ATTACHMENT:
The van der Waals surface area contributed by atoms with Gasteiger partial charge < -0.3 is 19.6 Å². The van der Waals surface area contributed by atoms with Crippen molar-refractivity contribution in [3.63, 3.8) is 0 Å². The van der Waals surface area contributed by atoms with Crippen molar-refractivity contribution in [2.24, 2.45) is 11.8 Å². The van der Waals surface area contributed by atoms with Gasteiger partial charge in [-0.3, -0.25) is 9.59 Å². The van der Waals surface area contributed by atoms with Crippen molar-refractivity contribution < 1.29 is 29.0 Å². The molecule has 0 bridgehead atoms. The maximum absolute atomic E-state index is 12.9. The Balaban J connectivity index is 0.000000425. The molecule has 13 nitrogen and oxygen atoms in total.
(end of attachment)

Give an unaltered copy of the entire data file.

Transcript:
The van der Waals surface area contributed by atoms with Gasteiger partial charge < -0.3 is 19.6 Å². The van der Waals surface area contributed by atoms with Crippen molar-refractivity contribution in [3.63, 3.8) is 0 Å². The van der Waals surface area contributed by atoms with Crippen molar-refractivity contribution in [2.24, 2.45) is 11.8 Å². The van der Waals surface area contributed by atoms with Gasteiger partial charge in [-0.3, -0.25) is 9.59 Å². The van der Waals surface area contributed by atoms with Crippen molar-refractivity contribution < 1.29 is 29.0 Å². The molecule has 0 bridgehead atoms. The maximum absolute atomic E-state index is 12.9. The Balaban J connectivity index is 0.000000425. The molecule has 13 nitrogen and oxygen atoms in total.